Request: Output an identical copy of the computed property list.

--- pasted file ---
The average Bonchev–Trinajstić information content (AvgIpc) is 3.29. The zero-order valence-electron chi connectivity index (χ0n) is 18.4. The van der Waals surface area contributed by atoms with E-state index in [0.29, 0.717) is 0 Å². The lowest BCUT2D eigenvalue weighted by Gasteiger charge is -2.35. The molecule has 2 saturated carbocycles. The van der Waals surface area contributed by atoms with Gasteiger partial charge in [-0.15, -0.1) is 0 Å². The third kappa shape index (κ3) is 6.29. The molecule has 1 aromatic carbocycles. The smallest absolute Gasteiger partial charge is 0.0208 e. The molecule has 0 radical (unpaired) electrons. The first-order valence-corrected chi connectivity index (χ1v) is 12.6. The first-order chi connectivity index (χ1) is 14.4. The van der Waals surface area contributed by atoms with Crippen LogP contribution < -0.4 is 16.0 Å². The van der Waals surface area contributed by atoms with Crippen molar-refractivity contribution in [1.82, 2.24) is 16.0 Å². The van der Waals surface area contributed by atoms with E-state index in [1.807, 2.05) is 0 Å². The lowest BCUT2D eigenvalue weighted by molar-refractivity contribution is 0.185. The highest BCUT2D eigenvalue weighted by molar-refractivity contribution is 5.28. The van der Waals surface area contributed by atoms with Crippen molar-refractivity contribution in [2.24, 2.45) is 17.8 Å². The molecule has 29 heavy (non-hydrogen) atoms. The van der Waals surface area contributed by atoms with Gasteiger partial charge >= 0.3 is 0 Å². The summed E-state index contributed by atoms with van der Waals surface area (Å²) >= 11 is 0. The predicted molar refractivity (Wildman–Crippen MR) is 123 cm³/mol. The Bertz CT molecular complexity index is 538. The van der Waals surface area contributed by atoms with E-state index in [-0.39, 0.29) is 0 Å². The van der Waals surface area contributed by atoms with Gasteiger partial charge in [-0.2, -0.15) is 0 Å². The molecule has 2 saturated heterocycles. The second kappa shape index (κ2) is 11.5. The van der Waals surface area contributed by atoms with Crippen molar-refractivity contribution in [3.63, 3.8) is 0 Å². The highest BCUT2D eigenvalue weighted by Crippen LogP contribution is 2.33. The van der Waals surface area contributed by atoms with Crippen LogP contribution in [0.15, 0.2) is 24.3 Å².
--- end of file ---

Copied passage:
The average Bonchev–Trinajstić information content (AvgIpc) is 3.29. The zero-order valence-electron chi connectivity index (χ0n) is 18.4. The van der Waals surface area contributed by atoms with E-state index in [0.29, 0.717) is 0 Å². The lowest BCUT2D eigenvalue weighted by Gasteiger charge is -2.35. The molecule has 2 saturated carbocycles. The van der Waals surface area contributed by atoms with Gasteiger partial charge in [-0.15, -0.1) is 0 Å². The third kappa shape index (κ3) is 6.29. The molecule has 1 aromatic carbocycles. The smallest absolute Gasteiger partial charge is 0.0208 e. The molecule has 0 radical (unpaired) electrons. The first-order valence-corrected chi connectivity index (χ1v) is 12.6. The first-order chi connectivity index (χ1) is 14.4. The van der Waals surface area contributed by atoms with Crippen LogP contribution < -0.4 is 16.0 Å². The van der Waals surface area contributed by atoms with Crippen molar-refractivity contribution in [1.82, 2.24) is 16.0 Å². The van der Waals surface area contributed by atoms with E-state index in [1.807, 2.05) is 0 Å². The lowest BCUT2D eigenvalue weighted by molar-refractivity contribution is 0.185. The highest BCUT2D eigenvalue weighted by molar-refractivity contribution is 5.28. The van der Waals surface area contributed by atoms with Crippen molar-refractivity contribution in [2.24, 2.45) is 17.8 Å². The molecule has 29 heavy (non-hydrogen) atoms. The van der Waals surface area contributed by atoms with Gasteiger partial charge >= 0.3 is 0 Å². The summed E-state index contributed by atoms with van der Waals surface area (Å²) >= 11 is 0. The predicted molar refractivity (Wildman–Crippen MR) is 123 cm³/mol. The Bertz CT molecular complexity index is 538. The van der Waals surface area contributed by atoms with E-state index in [-0.39, 0.29) is 0 Å². The van der Waals surface area contributed by atoms with Gasteiger partial charge in [-0.2, -0.15) is 0 Å². The molecule has 2 saturated heterocycles. The second kappa shape index (κ2) is 11.5. The van der Waals surface area contributed by atoms with Crippen molar-refractivity contribution in [3.63, 3.8) is 0 Å². The highest BCUT2D eigenvalue weighted by Crippen LogP contribution is 2.33. The van der Waals surface area contributed by atoms with Crippen LogP contribution in [0.15, 0.2) is 24.3 Å².